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(Huffington Post)   Drug companies won't let you use their products to execute people anymore, do you C) mix up your own brew and hope it doesn't leave people gasping and choking for 15 minutes before they die   (huffingtonpost.com ) divider line
    More: Sick, Dennis McGuire, federal public defender, TV star, official receiver, Hard Rock Hotel, Howard K. Stern, Biggie Smalls, Allen Bohnert  
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9571 clicks; posted to Main » on 16 Jan 2014 at 2:59 PM (2 years ago)   |   Favorite    |   share:  Share on Twitter share via Email Share on Facebook   more»



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2014-01-16 10:18:05 PM  

BigLuca: Dimensio: EyeballKid: Running a-puck: I'm honestly a bit baffled by people who think torture is ok as long as you're just torturing bad guys.  Torture is not ok.  Ever.  No matter what.  It's TORTURE.
Kill them quickly and painlessly and move on.

I'm honestly baffled by people who think murder is OK as long as you're just murdering bad guys.

Murder is, by definition, unlawful. Therefore the legally authorized taking of human life -- even with premeditation and malice aforethought -- is not murder.

So what the Nazis did to the Jews was not murder?


It was not murder under the laws of the Nazi regime.
 
2014-01-16 10:26:17 PM  

PsiChick: TheWhoppah: You equate the infliction of pain with uncivilized behavior.  You mention vengeance as if it were a dirty word.  Yet you've offered nothing in support of either proposition.   Vengeance is the root of all justice.  Citizens cede their natural right to seek justice to the government in return for orderly professional-grade high quality vengeance.  This is a fundamental element of the social contract between man and government.

...That's a  really interesting take on it, but most of us cede our right to vengeance to the government because we recognize we might one day be on the wrong end of the stick, and would prefer the law to treat us fairly, so we acknowledge other people have to be treated fairly too. That's called 'justice'. I mean,  you might be doing that, but I don't think the rest of us are...


So if you cede your right to vengeance to the government, why do you suppose government-administered vengeance is, or should be, distinct from government sponsored justice?  I say that vengeance is the most basic element of justice and that, without vengeance there is no justice.  Mercy is primarily a private concern rather than a function of government sponsored justice.
 
2014-01-16 10:29:20 PM  

PsiChick: Fano: PsiChick: TheWhoppah: You equate the infliction of pain with uncivilized behavior.  You mention vengeance as if it were a dirty word.  Yet you've offered nothing in support of either proposition.   Vengeance is the root of all justice.  Citizens cede their natural right to seek justice to the government in return for orderly professional-grade high quality vengeance.  This is a fundamental element of the social contract between man and government.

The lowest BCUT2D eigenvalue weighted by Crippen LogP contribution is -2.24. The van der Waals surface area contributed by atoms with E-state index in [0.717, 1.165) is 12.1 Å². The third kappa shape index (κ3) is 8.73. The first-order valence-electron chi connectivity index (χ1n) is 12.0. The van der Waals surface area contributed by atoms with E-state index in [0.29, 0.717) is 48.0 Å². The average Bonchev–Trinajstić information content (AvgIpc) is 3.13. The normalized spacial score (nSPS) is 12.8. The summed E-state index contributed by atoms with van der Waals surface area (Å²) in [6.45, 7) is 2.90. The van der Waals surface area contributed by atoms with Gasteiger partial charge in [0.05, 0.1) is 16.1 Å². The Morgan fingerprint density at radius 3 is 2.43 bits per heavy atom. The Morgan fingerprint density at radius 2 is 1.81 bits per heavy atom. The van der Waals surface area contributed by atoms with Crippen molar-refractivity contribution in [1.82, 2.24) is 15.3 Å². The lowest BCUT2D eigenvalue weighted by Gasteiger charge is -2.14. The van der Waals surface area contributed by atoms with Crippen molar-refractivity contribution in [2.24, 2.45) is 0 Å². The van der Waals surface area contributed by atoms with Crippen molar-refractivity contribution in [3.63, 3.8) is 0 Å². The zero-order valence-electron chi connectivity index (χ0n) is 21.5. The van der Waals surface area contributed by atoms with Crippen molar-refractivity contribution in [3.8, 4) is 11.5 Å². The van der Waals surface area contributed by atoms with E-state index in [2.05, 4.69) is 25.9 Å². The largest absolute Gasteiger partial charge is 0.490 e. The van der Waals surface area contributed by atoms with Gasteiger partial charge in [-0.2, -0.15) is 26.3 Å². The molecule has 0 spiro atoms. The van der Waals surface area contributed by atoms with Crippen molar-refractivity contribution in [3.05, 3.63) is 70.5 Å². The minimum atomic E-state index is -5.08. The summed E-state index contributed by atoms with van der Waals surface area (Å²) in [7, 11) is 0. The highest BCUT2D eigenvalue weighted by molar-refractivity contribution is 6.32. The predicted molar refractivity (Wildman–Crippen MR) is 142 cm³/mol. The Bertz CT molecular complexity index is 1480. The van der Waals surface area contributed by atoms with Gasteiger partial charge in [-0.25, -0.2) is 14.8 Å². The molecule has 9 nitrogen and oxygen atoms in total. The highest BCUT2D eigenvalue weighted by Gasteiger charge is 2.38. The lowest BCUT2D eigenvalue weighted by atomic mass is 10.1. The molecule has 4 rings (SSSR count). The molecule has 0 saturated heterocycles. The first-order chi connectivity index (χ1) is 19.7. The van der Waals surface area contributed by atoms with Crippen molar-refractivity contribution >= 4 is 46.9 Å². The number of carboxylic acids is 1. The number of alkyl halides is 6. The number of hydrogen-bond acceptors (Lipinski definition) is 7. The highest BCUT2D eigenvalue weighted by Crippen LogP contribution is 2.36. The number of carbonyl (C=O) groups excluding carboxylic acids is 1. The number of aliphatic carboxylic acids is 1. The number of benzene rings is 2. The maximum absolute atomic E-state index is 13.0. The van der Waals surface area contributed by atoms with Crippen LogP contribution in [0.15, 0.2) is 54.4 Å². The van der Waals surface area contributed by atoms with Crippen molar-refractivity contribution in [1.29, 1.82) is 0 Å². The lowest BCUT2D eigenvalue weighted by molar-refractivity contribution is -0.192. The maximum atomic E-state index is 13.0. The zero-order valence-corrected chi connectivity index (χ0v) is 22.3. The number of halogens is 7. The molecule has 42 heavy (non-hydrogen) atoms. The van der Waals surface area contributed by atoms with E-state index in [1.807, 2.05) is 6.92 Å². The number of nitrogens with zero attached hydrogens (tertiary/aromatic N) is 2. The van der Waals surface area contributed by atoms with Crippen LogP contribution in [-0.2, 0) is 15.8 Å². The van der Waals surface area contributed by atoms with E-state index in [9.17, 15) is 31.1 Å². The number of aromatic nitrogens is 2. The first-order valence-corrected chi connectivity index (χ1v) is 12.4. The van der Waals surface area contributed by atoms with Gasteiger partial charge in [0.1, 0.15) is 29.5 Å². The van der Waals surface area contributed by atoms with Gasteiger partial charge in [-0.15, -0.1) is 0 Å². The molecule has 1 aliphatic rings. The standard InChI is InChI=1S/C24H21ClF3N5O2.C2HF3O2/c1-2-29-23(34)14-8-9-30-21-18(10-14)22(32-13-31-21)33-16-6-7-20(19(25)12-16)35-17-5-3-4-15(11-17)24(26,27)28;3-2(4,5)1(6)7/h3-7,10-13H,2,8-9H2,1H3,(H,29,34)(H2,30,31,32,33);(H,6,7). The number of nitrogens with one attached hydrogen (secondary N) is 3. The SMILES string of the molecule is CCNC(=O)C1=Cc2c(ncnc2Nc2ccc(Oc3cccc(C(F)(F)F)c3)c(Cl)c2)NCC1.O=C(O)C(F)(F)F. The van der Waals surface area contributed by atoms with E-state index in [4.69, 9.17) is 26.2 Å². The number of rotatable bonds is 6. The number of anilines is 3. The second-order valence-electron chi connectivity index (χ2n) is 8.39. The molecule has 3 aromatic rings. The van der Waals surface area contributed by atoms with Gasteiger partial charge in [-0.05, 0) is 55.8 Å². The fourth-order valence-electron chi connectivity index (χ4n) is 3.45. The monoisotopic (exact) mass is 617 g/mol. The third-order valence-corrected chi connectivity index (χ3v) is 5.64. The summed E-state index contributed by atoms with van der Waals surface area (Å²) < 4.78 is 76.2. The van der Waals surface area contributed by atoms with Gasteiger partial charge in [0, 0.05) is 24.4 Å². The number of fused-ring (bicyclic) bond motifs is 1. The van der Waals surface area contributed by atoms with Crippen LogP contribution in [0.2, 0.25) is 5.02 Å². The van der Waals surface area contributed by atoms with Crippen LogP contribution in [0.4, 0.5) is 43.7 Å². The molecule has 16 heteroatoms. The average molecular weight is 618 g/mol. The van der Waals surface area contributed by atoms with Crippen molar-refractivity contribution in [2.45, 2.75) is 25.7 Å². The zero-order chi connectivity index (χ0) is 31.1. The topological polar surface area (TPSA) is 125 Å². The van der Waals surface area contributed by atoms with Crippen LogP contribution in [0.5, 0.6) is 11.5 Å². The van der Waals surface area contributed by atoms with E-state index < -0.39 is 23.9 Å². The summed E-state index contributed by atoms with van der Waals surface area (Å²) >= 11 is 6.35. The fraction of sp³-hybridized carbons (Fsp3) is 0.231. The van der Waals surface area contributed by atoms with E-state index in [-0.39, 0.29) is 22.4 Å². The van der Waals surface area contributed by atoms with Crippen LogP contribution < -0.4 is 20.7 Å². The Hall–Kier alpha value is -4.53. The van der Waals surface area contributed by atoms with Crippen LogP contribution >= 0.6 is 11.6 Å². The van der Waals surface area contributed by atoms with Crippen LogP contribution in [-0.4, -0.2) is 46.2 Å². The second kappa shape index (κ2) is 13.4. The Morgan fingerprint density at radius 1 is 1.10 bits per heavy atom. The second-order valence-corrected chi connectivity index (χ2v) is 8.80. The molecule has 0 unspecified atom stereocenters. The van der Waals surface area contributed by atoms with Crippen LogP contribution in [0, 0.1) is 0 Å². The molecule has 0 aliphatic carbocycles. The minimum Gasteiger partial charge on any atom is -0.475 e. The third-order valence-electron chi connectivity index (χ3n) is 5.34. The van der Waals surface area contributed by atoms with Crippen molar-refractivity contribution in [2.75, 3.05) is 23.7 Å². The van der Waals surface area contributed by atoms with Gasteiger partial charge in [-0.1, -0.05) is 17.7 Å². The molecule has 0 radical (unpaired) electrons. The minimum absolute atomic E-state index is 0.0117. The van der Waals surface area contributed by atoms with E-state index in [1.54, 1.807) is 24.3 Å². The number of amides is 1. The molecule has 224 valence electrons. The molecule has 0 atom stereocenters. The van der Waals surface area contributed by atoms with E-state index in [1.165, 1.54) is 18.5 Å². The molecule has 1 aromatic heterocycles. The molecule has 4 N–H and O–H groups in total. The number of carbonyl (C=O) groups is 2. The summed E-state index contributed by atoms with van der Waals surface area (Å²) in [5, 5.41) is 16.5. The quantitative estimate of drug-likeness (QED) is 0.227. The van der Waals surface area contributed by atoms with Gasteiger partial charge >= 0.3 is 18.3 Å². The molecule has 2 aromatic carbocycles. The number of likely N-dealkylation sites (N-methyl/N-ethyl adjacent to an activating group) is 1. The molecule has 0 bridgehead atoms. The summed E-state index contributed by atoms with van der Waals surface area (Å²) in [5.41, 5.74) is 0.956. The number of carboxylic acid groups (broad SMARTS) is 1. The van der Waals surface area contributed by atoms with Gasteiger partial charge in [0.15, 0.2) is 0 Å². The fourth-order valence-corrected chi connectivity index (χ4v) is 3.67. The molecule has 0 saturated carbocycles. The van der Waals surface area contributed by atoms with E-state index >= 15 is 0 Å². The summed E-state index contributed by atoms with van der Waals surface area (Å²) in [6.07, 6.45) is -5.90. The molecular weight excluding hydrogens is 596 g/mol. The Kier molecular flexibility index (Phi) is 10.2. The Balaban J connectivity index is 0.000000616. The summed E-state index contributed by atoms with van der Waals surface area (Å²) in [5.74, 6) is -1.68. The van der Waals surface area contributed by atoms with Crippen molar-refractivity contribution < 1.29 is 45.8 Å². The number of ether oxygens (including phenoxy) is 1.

...That's a  really interesting take on it, but most of us cede our right to vengeance to the government because we recognize we might one day be on the wrong end of the stick, and would prefer the law to treat us fairly, so we acknowledge other people have to be treated fairly too. That's called 'justice'. I mean,  you might be doing that, but I don't think the rest of us are...

What about Batman? He is Vengeance. He is THE NIGHT.

/Snark on:

Gotham City is not a how-to manual

/snark


Are you suggesting that dressing up in tights and a cape and pummelling mentally unstable people and sending them to a revolving door ill equiped psych ward isn't a sound basis for a system of justice?
 
2014-01-16 10:29:30 PM  

TheWhoppah: udhq: There seems to be some debate as to whether this situation could be considered "cruel", but even if it's not, you can't deny that gurgling and gasping for air for 15 minutes on an experimental drug cocktail that has never been successfully used in an execution is certainly unusual by any measure.

OK so it seems clear that you agree that unusual punishments are not unconstitutional if they are not also cruel. So whats your angle?  Are you saying that any punishment that causes death is inherently cruel, even if there is no pain or consciousness?  Are you suggesting we can infer pain from the reflexive noises he produced?


Look up the definition of the word "cruel".  I'll bet that it doesn't include the words "unless they deserve it" at the end.
 
gja
2014-01-16 10:30:28 PM  

BigLuca: Dimensio: EyeballKid: Running a-puck: I'm honestly a bit baffled by people who think torture is ok as long as you're just torturing bad guys.  Torture is not ok.  Ever.  No matter what.  It's TORTURE.